South American Appetite Suppressants and Amphetamines
Posted Monday, February 2, 2009

A study released in late January warns that individuals who have purchased diet pills from South America may be unintentionally compromising their health. Due to the unprecedented international purchasing possibilities of the Internet, it appears that many US residents who are looking for new dietary solutions may fall prey to unscrupulous sales -- and may even be taking amphetamines without even knowing it!

A study recently been published online in Springer's Journal of General Internal Medicine which was carried out by Dr Pieter Cohen of the Department of Internal Medicine at the Cambridge Health Alliance and Harvard Medical School, brings attention to this unfortunate abuse. In the US, the FDA has already banned amphetamine-based appetite suppressants, but they are still prevalent internationally.

Fenproporex is one of the most widely used of these appetite suppressants. It is quickly converted into amphetamine, and addictive. But due to its international availability in locales like Brazil, this drug has found its way to the US through Internet sales despite the FDA's appropriate ban on the substance. It appears that many are unaware that these diet pills combine fenproporex and benzodiazepines, selective serotonin reuptake inhibitors, diuretics, laxatives, thyroid hormones and other substances.

"To illustrate the risks posed by taking these diet pills, Dr Cohen reviews two case reports of patients taking appetite suppressants containing fenproporex, illegally imported from Brazil. In the first case, a 26-year-old woman suffered from intermittent chest pains, palpitations, headaches and insomnia for two years. She consulted her doctor numerous times over the two-year period for these unexplained symptoms. Her urine tested positive for amphetamines and benzodiazepines, and both fenproporex and chlordiazepoxide were present in her pills. Her symptoms disappeared after she stopped taking the imported pills.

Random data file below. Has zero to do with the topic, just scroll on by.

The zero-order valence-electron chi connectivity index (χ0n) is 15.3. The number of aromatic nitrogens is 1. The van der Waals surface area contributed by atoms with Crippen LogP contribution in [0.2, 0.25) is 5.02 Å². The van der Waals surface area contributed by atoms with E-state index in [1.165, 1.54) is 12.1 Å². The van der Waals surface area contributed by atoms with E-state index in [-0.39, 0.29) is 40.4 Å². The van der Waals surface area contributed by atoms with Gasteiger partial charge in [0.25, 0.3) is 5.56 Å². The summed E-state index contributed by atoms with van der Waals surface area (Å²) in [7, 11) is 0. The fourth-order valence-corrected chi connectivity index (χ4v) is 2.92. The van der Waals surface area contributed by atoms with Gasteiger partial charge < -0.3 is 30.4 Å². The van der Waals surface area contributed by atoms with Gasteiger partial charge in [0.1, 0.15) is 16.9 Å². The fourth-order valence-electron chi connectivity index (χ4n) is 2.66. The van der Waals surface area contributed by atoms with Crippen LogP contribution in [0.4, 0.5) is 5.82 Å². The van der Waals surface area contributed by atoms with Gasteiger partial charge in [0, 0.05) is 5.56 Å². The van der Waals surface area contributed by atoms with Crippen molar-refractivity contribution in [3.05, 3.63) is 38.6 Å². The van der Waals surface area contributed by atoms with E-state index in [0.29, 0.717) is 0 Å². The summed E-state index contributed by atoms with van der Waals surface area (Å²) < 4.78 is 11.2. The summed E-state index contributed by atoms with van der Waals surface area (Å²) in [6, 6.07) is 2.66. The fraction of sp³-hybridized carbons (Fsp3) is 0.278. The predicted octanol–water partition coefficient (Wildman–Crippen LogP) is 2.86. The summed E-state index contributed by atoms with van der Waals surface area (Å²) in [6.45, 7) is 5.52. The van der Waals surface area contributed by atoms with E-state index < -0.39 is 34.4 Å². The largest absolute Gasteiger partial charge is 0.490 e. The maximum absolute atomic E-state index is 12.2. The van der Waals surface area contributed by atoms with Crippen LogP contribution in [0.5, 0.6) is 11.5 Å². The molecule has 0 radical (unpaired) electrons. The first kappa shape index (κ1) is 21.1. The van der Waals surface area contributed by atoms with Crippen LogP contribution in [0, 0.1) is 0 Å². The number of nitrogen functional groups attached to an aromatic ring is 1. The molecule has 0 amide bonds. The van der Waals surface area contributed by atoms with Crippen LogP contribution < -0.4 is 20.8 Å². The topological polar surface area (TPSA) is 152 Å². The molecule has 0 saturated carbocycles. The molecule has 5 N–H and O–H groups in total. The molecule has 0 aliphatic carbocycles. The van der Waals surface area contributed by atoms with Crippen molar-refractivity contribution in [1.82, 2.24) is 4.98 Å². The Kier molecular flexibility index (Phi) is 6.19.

"In the second case, a 38-year-old man tested positive for amphetamines after an occupational urine screening test and was suspended from work. Both fenproporex and fluoxetine were detected in his imported pills. While he was taking the pills he also experienced insomnia and palpitations, symptoms which disappeared after he stopped taking the pills. In both cases, not all the substances detected in the pills matched the ingredients on the vial labels."

"Given the wide variety of potential adverse effects from the medications included in these diet pills, patients attempting to lose weight who experience unexplained symptoms should be specifically questioned [by their physicians] regarding the use of imported diet pills," said Dr. Cohen.

We might add that before taking any form of dieting pills, it is always prudent to make sure that it has approved by the FDA and is sold legally in the US. In all cases, it is always best to consult one's doctor first before any dietary alterations of this type.

SpringerLink: Imported Fenproporex-based Diet Pills from Brazil: A Report of Two Cases
Science Daily: Hidden Amphetamines In Some Diet Pills Pose Health and Employment Risks
MSNBC: Diet pills from Brazil pose big health risks
Examiner: Amphetamine Based Diet Pills Ensure You'll Lose More than Just Weight
Fox News: Report Warns of Dangerous Amphetamines Found in Online Diet Pills

 

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